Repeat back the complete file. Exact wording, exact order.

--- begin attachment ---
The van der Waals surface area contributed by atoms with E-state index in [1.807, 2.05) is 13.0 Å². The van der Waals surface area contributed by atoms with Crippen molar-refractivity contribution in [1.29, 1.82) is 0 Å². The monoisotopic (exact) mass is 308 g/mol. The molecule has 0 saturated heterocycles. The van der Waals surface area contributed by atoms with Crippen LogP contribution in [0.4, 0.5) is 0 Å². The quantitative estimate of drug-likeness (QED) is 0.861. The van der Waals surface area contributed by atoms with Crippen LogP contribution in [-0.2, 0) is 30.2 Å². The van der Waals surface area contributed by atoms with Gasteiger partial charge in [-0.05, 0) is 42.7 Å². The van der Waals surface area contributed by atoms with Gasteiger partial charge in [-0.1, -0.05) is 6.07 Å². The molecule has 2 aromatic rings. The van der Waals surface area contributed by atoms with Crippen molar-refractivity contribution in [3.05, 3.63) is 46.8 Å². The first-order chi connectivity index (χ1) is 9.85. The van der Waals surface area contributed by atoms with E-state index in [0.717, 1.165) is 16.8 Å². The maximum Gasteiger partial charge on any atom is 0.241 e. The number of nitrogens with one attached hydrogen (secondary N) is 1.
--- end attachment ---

The van der Waals surface area contributed by atoms with E-state index in [1.807, 2.05) is 13.0 Å². The van der Waals surface area contributed by atoms with Crippen molar-refractivity contribution in [1.29, 1.82) is 0 Å². The monoisotopic (exact) mass is 308 g/mol. The molecule has 0 saturated heterocycles. The van der Waals surface area contributed by atoms with Crippen LogP contribution in [0.4, 0.5) is 0 Å². The quantitative estimate of drug-likeness (QED) is 0.861. The van der Waals surface area contributed by atoms with Crippen LogP contribution in [-0.2, 0) is 30.2 Å². The van der Waals surface area contributed by atoms with Gasteiger partial charge in [-0.05, 0) is 42.7 Å². The van der Waals surface area contributed by atoms with Gasteiger partial charge in [-0.1, -0.05) is 6.07 Å². The molecule has 2 aromatic rings. The van der Waals surface area contributed by atoms with Crippen molar-refractivity contribution in [3.05, 3.63) is 46.8 Å². The first-order chi connectivity index (χ1) is 9.85. The van der Waals surface area contributed by atoms with E-state index in [0.717, 1.165) is 16.8 Å². The maximum Gasteiger partial charge on any atom is 0.241 e. The number of nitrogens with one attached hydrogen (secondary N) is 1.